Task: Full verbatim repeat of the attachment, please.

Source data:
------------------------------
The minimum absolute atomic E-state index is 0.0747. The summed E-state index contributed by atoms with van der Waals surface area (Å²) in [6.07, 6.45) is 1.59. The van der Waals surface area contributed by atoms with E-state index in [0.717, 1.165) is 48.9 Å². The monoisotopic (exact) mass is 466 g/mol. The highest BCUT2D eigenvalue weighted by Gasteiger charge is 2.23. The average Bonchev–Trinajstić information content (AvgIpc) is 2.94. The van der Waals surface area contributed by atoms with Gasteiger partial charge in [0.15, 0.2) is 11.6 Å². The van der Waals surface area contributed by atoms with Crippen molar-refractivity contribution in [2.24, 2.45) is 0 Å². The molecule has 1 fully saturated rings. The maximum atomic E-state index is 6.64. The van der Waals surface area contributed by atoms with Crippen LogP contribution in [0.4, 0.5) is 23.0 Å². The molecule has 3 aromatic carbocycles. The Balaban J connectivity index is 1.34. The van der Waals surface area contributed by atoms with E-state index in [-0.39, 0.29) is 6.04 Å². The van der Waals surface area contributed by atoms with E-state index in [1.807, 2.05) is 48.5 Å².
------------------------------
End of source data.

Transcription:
The minimum absolute atomic E-state index is 0.0747. The summed E-state index contributed by atoms with van der Waals surface area (Å²) in [6.07, 6.45) is 1.59. The van der Waals surface area contributed by atoms with E-state index in [0.717, 1.165) is 48.9 Å². The monoisotopic (exact) mass is 466 g/mol. The highest BCUT2D eigenvalue weighted by Gasteiger charge is 2.23. The average Bonchev–Trinajstić information content (AvgIpc) is 2.94. The van der Waals surface area contributed by atoms with Gasteiger partial charge in [0.15, 0.2) is 11.6 Å². The van der Waals surface area contributed by atoms with Crippen molar-refractivity contribution in [2.24, 2.45) is 0 Å². The molecule has 1 fully saturated rings. The maximum atomic E-state index is 6.64. The van der Waals surface area contributed by atoms with Crippen LogP contribution in [0.4, 0.5) is 23.0 Å². The molecule has 3 aromatic carbocycles. The Balaban J connectivity index is 1.34. The van der Waals surface area contributed by atoms with E-state index in [-0.39, 0.29) is 6.04 Å². The van der Waals surface area contributed by atoms with E-state index in [1.807, 2.05) is 48.5 Å².